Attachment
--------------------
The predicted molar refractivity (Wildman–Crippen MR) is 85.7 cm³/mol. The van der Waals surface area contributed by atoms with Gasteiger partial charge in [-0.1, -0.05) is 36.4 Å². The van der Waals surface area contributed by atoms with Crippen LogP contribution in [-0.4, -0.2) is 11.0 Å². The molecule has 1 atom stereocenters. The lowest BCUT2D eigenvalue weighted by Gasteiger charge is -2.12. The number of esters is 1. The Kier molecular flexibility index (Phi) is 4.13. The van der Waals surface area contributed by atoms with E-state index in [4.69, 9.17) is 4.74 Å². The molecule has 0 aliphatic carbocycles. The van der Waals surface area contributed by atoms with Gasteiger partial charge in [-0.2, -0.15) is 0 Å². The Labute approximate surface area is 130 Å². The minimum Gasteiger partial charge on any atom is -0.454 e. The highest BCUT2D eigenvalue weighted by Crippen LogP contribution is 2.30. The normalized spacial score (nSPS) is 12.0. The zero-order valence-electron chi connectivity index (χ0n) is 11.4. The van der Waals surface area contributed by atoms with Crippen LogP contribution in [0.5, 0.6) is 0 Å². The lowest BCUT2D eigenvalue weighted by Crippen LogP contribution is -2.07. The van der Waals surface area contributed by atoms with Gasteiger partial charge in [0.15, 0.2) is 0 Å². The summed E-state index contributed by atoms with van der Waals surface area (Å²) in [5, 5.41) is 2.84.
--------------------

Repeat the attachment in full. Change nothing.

The predicted molar refractivity (Wildman–Crippen MR) is 85.7 cm³/mol. The van der Waals surface area contributed by atoms with Gasteiger partial charge in [-0.1, -0.05) is 36.4 Å². The van der Waals surface area contributed by atoms with Crippen LogP contribution in [-0.4, -0.2) is 11.0 Å². The molecule has 1 atom stereocenters. The lowest BCUT2D eigenvalue weighted by Gasteiger charge is -2.12. The number of esters is 1. The Kier molecular flexibility index (Phi) is 4.13. The van der Waals surface area contributed by atoms with E-state index in [4.69, 9.17) is 4.74 Å². The molecule has 0 aliphatic carbocycles. The van der Waals surface area contributed by atoms with Gasteiger partial charge in [-0.2, -0.15) is 0 Å². The Labute approximate surface area is 130 Å². The minimum Gasteiger partial charge on any atom is -0.454 e. The highest BCUT2D eigenvalue weighted by Crippen LogP contribution is 2.30. The normalized spacial score (nSPS) is 12.0. The zero-order valence-electron chi connectivity index (χ0n) is 11.4. The van der Waals surface area contributed by atoms with Crippen LogP contribution in [0.5, 0.6) is 0 Å². The lowest BCUT2D eigenvalue weighted by Crippen LogP contribution is -2.07. The van der Waals surface area contributed by atoms with Gasteiger partial charge in [0.15, 0.2) is 0 Å². The summed E-state index contributed by atoms with van der Waals surface area (Å²) in [5, 5.41) is 2.84.